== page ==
facilities. 	Respondeht's efforts in that regard have not been

availing, however.

	This Order will dispose of the preliminary motion.  

Respondent's position is that under Section 362(a)(1) and (3) of 

the Bankruptcy Code (11 U.S.C. 362(a)(1) and (3)), automatic stay 

of all judicial proceedings against the bankruptcy petitioner is 

mandated.  Those sections state:

	"Except as provided in subsection (b) of this 
	section, a petition filed under section 301 
	[voluntary petition] ... of this title ... 
	operates as a stay, applicable to all 
	entities, of -

	"(1) the commencement or continuation ... of a 
	judicial, administrative... proceeding 
	against the debtor that was or could have 
	been commenced before the commencement of the 
	case under this title, or to recover a claim 
	against the debtor that arose before the 
	commencement of the case under this title;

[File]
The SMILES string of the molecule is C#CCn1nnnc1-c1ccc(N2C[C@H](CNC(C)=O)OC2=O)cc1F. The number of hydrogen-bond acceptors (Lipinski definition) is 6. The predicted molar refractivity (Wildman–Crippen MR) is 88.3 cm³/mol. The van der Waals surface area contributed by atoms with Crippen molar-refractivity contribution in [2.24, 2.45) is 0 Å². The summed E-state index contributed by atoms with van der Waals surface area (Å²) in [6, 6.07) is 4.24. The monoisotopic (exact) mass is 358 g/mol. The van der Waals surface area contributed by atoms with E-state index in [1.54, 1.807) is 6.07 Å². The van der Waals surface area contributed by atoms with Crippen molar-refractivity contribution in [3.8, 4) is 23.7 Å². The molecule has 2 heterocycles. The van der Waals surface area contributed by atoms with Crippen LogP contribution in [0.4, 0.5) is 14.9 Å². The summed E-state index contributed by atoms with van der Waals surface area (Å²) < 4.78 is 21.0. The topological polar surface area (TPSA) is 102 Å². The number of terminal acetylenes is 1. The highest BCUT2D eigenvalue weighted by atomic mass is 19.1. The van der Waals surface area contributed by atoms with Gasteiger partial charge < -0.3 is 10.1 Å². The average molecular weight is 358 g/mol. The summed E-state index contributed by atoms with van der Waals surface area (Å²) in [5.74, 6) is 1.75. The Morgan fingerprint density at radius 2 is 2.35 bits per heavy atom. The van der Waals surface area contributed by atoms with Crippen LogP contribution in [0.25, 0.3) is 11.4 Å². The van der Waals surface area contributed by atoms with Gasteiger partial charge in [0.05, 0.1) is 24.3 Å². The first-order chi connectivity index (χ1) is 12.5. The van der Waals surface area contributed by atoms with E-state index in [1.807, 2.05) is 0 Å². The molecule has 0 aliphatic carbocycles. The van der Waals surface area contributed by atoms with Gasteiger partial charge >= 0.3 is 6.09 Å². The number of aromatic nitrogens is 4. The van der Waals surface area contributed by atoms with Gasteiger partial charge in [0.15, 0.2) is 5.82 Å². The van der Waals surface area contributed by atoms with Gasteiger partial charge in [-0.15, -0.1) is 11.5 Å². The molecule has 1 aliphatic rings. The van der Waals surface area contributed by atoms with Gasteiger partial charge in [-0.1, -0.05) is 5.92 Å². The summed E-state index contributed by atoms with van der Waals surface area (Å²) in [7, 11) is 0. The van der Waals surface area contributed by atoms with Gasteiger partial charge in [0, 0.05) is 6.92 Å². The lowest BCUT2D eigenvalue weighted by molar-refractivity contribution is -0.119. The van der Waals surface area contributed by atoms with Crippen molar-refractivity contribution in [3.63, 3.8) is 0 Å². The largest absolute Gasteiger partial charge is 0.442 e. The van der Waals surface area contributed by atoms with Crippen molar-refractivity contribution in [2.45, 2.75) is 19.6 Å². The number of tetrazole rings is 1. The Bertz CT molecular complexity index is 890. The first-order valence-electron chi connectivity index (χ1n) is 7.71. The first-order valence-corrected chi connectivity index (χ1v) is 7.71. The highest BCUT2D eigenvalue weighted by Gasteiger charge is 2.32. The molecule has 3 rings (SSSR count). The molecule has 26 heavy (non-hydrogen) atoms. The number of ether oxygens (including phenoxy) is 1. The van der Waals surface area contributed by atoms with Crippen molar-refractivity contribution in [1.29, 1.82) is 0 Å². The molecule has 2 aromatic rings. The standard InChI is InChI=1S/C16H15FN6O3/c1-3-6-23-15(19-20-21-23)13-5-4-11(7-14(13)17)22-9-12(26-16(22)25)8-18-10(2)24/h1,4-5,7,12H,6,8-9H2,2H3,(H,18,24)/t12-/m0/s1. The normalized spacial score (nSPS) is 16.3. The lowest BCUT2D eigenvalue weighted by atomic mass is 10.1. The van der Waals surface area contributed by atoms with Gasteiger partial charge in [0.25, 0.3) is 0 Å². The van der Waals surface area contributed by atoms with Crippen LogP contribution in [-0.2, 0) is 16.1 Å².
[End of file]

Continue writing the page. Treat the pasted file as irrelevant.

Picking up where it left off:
"...

	"(3) any act to obtain possession of property 
	of the estate or of property from the estate

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	or to exercise control over property of the 
	estate."

	Respondent acknowledges existence of an exception to 

the automatic stay of proceedings set forth in 11 U. S. C.  

362(b)(4).  That section provides that the:

	"...filing of a petition under Section 
	301... does not operate as a stay... under 
	Section (a)(1) of this section, of the 
	commencement or continuance of an action or 
	proceeding by a governmental unit to enforce 
	such governmental unit's police or regulatory
	power...."                 (emphasis added)

OCA urges that this exception should apply in this case, even 

though the Public Utility Commission did not initiate this 

complaint proceeding, and even though the Commission's 

prosecutorial powers under the Public Utility Code are not being 

employed.